This year’s rally will focus on poverty among injured workers and the need for the community to do its own research. Just as anti-poverty activists are struggling to undo the damage done to social assistance during the Conservative government in the nineties, so injured workers are fighting to restore workers’ compensation as a viable income security system.

To see more of this report submitted by Bonita Heath, health promoter and PhD student in the Critical Disability Studies Program at York University, and Steve Mantis, an injured worker who has been active in law reform and social change in occupational health and safety and workers compensation for 30 years, visit: Ontario Health Promotion e-Bulletin

April 28th – International Day of Mourning

The Canadian Labour Congress Statement for the 2015 National Day of Mourning. To see the statement, click CLC-CTC

To see the Official Act for the Day of Mourning, visit the Canadian Centre for Occupational Health and Safety

Search for information about events happening where you live and get involved!
Examples of Events:
BC: BC Federaation of Labour
AB: Alberta Construction Safety Association
ON: Injured Workers Online, Unifor
ON: Here’s a more complete list of: Ontario events

2015 Videos of Events:
Ottawa, ON: Parc Vincent, Massey Park
Nova Scotia: Port Hawkesbury
Vancouver, BC: Jack Poole Plaza
Ontario: WSIB video
Manitoba: Manitoba Legislature

Walmart, Lowe’s, Safeway, and Nordstrom Are Bankrolling a Nationwide Campaign to Gut Workers’ Comp! America’s biggest employers want to pick and choose the benefits they give their injured workers.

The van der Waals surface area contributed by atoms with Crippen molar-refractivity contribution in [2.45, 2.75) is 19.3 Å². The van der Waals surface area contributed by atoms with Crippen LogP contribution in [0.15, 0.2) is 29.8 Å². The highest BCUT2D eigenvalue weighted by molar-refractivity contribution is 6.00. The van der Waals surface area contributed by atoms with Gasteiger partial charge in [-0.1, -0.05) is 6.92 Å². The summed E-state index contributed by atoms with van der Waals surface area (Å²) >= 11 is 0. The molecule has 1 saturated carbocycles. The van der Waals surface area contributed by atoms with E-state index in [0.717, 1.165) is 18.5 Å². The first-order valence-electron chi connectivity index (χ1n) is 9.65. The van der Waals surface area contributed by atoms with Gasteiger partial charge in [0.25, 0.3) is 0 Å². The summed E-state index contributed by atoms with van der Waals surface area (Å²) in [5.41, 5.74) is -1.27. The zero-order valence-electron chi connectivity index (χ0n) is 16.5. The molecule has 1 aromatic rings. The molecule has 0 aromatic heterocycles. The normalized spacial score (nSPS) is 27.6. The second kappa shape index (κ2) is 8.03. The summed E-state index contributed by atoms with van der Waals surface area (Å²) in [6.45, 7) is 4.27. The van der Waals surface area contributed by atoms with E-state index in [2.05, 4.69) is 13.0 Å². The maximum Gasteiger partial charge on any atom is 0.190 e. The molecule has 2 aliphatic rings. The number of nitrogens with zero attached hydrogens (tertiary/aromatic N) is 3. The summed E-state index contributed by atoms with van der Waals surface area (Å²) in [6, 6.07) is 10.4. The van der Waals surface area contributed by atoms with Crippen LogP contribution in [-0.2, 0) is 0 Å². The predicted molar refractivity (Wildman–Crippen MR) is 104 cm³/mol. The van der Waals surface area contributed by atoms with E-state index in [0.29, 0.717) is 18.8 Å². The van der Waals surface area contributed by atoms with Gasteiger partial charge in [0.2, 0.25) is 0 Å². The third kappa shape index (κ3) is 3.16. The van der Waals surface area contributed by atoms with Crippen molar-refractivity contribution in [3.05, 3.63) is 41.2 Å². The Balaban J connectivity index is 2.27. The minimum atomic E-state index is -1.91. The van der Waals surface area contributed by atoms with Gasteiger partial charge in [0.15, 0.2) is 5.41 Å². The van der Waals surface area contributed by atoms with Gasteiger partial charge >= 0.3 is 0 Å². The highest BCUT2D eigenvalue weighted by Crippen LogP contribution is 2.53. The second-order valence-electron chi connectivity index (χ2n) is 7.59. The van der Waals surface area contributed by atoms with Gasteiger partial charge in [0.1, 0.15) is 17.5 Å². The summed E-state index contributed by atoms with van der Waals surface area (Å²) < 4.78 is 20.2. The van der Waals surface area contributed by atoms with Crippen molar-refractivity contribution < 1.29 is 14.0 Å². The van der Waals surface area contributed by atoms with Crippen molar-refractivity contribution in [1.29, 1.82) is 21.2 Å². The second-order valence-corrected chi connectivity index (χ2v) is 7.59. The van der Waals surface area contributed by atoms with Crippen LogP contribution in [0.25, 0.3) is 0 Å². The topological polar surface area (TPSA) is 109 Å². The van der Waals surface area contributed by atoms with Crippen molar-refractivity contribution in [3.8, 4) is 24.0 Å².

Hello everyone,

Here is an article reporting on the employer campaign in the US to strip away a hundred years of protection from injured workers. Are we far behind?

Click here to read the full article

Mother Jones
Mike Mozart
March 26, 2015

Family calls for inquest after NB injured worker commits suicide

The family of an injured worker who committed suicide seven months after being discharged from the Workers’ Rehabilitation Centre in Grand Bay-Westfield is calling for a public inquiry into how WorkSafeNB manages mental illness.

“If they don’t go into [the claims process] with a mental disorder, they are coming out of it with a mental disorder,” says Rachel McKinnon, who found the body of her hanged father in the basement of his home.

McKinnon says 51-year-old Reginald Leblanc was a happy, kind, productive man until he was demoralized by WorkSafeNB and his treatment at the Workers’ Rehabilitation Centre (WRC).

Leblanc’s widow was left to grieve while being denied survivor benefits.
But that decision was overturned three months ago, when the Workers Compensation Tribunal reviewed the case and awarded Sandra Leblanc full compensation.

“That decision says to me that they’ve admitted they were responsible, in part, for his death,” says Leblanc, who was married to her husband for 36 years.

The appeals tribunal concluded that psychiatric treatment for Leblanc came too late during his physical injury treatment plan and rehabilitation.

To read more go to:

Minister says ‘new direction is needed for WorkSafeNB’; consultations to come

Times & Transcript (Moncton), February 11th, 2015
Page: B2